Milkman Read-Along

Week 2

Warning: You might see spoilers ahead.

What are we supposed to believe in this world of rumour, in this world where Somebody McSomebody is actually somebody of importance and where a milkman that isn’t a milkman stalks the characters when the real milkman is somebody seen as an outlier to this community. We’re getting a sense of, not so much of what this world looks like, but how the narrator inhabits and negotiates her way through it.

Welcome to Week Two. We’ve had our first extended interaction with milkman – and a pleasant mannered working milkman – and in this second section we see more of the play-off between the prior and Somebody McSomebody. Somebody McSomebody we find out has been rejected by the narrator several times. McSomebody retreats in fact knowing that milkman has a ‘far more menacing and stalking capability’ than he himself possesses in attaining the narrator’s affections. We find though that the milkman’s capacity to intrude upon her life also means that he knows more about her life than we’ve been let on to. He knows and witnesses for instance, maybe-boyfriend’s car auction, which leads the narrator to reflect:

  ‘And now, helped along by this milkman, it came the case that my own fearful fantasies and catastrophic thinking were predicting maybe-boyfriend’s violent death.’

Remarks such as these operate to continually embellish this confusing relationship with time that the novel has: we know that she is narrating the novel, but not necessarily framing it. We’re already aware of her fascination with the phenomena of ‘jamais vu’ but here, this tension of what she tells us and what she has seen also revolves around what we, as readers, are allowed to see (remember the lies she tries to tell the milkman about maybe-boyfriend’s ‘bit with the flag on’).  I think this though goes back to this idea of ‘reading’ we’ve seen which is important to the narrator and an act that sets her apart from other characters. What hinges this second act of the novel therefore, of all the eventualities in this world, is reading: by the end of the act we’ve seen her designated her as ‘beyond-the-pale’ because of her propensity to continually read. The following passage then correlates all these questions about time and how it might relate to this act of reading:

  ‘Of course, as regards living here a person could not help but have a view. Impossible it would be – in those days, those extreme awful crowd days, and on those streets too, which were the battlefield, which were the streets – to live here and not have a view about it. I myself spent most of my time with my back turned in the nineteenth century, even the eighteenth century, sometimes the seventeenth and sixteenth centuries, yet even then, I couldn’t stop having a view.’

Here, she’s clearly talking about the past (suddenly we’re in the past tense – ‘in those days,’ ‘even then’ )but also about the time we’re presently reading about. Our view on the world continues to be implicated by her view, which is as though turned backward into the past as she moves forward. Put simply, we are reading like she is reading. Walter Benjamin’s idea of the ‘Angel of History’ resonates here, or, take that reference to Rear Window we saw last time, which, the immobilised man constructing a blinkered view of the world, could act as a metaphor for this act of reading.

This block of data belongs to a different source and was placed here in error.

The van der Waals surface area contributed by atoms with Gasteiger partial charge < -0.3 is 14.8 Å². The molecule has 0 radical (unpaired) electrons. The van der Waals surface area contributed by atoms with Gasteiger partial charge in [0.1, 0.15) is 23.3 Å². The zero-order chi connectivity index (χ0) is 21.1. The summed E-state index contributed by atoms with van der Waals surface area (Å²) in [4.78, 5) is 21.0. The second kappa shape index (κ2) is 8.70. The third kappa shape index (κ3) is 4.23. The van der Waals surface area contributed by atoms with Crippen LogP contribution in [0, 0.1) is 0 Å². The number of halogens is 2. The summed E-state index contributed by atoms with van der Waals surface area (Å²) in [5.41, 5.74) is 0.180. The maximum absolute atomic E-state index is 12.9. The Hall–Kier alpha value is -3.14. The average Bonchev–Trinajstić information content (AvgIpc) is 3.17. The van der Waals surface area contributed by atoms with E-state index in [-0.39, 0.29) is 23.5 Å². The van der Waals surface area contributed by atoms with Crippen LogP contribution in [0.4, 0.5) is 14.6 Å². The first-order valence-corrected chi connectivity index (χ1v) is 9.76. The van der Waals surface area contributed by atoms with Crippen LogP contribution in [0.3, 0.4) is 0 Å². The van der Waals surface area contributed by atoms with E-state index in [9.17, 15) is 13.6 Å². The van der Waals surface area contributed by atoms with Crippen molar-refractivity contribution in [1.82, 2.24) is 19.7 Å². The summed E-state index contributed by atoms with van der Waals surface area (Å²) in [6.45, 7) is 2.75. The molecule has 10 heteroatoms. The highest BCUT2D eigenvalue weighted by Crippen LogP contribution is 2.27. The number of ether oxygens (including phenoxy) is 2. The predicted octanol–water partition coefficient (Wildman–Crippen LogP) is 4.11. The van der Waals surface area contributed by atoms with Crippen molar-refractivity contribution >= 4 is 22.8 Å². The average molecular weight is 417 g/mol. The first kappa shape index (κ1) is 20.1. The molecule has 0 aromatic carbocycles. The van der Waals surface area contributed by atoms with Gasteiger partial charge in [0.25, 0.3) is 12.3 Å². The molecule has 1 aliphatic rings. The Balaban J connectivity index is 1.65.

Not only though is this strange relationship with time being embellished but it also goes back to this sense of truth not being contingent on reality now. ‘My suspiciousness of questions had long existed before…the milkman’ she says, and like above, truth is not the heart of the matter. In this world built on rumour, where the rumours are leads and leaks are sources, it doesn’t instil a sense of the narrator necessarily being unreliable, but whether we as readers, can be trusted. Whether we are reliable readers:

 ‘Like third-brother-in law she didn’t gossip. Politically she kept her eyes and ears open. This was something she accused me deliberately of never doing, which I couldn’t deny because it was true.’

This is remarked during a meeting with a friend that ‘put word out’ she wanted to meet the narrator because of what she’d heard of the narrator’s liaisons with milkman. A community beyond-the-pale though seems to be the place for the outcasts, for people like the real milkman (there’s an interesting idea I think related to ‘mental health’ that we might explore next time). I’m not sure why being cast beyond the pale though, above anything else, is one of her gravest fears, but there’s a growing sense that with the narrator’s back turned on events as much as they can be, there’s also a growing sense that we might never gain her trust to understand what the reality is either and we might never have our questions answered.

Other Reading

Here are some articles that you might find interesting and useful after this second week of reading Milkman

  • Stuart Jeffries discusses Walter Benjamin, Paul Klee and the ‘Angel of History’ on the Verso blog.
  • Catherine Toal discusses the real locations that inspired Milkman on the Irish Times and what this term ‘milkman’ actually refers to. You might want to save this until you’ve finished the book though.
  • I think it would be unfair to call the narrator ‘unreliable.’ Certainly, her construction of the world is contingent to our reading of it. The Guardian selected their top-10 unreliable narrators. If you’ve read any of the novels, how do they stand-up to Milkman? If you haven’t what might you choose to read?
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